There is diversity of opinion regarding the initial imaging of a patient suspected of having a cervical spine injury. It is generally accepted that patients with suspected acute cervical spine injury are initially evaluated using plain film radiography. The minimum should include at least three projections: an anteroposterior (AP) view, a lateral view and an open mouth odontoid view . Depending on the clinical scenario and physical condition of the patient, other useful plain film projections include oblique views which might add visualisation of the neuroforamina, facet joints and in a trauma situation they might be extremely helpful in visualising the posterolateral aspects of the lower cervical and upper thoracic vertebrae. Secondly, a swimmer's view in a trauma situation might also be helpful. This is usually obtained with one arm extended above the head and one by the side and helps to visualise the C7/T1 junction. Thirdly, flexion-extension views might be helpful, where atlanto-axial subluxation is a possibility or ligamentous damage is suspected and is usually done in trauma situations when the patient is in severe pain but the initial radiographs appear normal. This must be done under close medical supervision. The patient must control the movement himself or herself as muscle guarding will help prevent an injury.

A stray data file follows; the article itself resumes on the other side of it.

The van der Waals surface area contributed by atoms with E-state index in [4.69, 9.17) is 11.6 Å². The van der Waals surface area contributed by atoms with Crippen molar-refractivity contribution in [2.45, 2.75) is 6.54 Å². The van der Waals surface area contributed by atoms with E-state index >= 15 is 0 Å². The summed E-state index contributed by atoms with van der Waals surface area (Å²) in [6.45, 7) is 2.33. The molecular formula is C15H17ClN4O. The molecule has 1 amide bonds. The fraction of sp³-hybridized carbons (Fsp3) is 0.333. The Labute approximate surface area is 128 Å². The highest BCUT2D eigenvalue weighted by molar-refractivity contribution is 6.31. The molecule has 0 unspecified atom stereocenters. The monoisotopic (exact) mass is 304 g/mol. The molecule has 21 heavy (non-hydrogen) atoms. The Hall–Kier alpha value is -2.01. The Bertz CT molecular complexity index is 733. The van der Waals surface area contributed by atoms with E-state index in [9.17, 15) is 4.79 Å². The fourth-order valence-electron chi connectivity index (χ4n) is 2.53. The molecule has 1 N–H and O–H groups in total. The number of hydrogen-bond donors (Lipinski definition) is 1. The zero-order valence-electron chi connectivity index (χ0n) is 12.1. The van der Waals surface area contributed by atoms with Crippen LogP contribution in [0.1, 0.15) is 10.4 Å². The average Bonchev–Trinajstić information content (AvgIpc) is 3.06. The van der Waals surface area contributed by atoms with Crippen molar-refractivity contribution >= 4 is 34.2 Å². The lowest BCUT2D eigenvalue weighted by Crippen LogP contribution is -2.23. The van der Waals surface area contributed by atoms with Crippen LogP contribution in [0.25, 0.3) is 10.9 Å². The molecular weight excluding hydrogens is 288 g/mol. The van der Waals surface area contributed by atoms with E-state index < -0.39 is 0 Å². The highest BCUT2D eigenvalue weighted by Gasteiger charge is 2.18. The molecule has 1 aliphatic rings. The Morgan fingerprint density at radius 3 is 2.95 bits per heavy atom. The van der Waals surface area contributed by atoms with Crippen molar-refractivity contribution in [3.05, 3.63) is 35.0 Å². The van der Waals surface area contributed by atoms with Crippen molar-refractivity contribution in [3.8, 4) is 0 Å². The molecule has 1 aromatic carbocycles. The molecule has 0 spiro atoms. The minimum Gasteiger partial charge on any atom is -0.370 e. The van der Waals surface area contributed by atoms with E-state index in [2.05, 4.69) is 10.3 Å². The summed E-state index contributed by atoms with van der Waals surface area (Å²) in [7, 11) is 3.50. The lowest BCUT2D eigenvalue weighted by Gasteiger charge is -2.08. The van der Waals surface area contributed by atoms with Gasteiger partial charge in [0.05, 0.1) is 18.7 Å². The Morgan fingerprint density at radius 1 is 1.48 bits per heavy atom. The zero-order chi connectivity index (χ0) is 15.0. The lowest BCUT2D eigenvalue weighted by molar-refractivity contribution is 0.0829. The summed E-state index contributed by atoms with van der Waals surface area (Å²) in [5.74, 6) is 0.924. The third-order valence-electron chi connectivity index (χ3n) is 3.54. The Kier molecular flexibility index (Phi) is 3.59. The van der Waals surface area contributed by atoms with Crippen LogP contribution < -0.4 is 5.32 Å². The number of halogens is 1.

In most trauma cases, the cervical spine may be cleared by excellent complete lateral visualisation of the cervical spine, open mouth odontoid view and AP views at the risk of missing significant fractures in fewer than 164 1% of cervical spinal injuries .
Depending on the clinical scenario, cervical computed tomography may be used as a screening examination (patients with neurological deficit, severe head injury, high-risk mechanism, unconscious, multi-injured patient), or as a complementary technique to radiography. Usually, magnetic resonance imaging (MRI) is indicated in all patients with partial or progressive neurological deficit after cervical spinal injury and in patients with potential mechanical instability caused by ligamentous injury or associated disc space injury.
In trauma situations, the examination of the cervical spine must cover the area from the base of the skull through the seventh cervical segment. If the cervicothoracic junction is not completely visualised by plain film radiograph, then this needs to be cleared by computed tomography (Figs 4.1 and 4.2).
The quality of the radiographic examination is extremely important. It must be of optimum technical quality to demonstrate both soft tissue and bony anatomy.
Fig. 4.2 Normal cervical spine. Sagittal CT reformats. Endotracheal tube (solid white arrow) and normal atlantodens interval (dotted arrows) with normal vertebral body alignment. Normal facets demonstrated (long white solid arrows).
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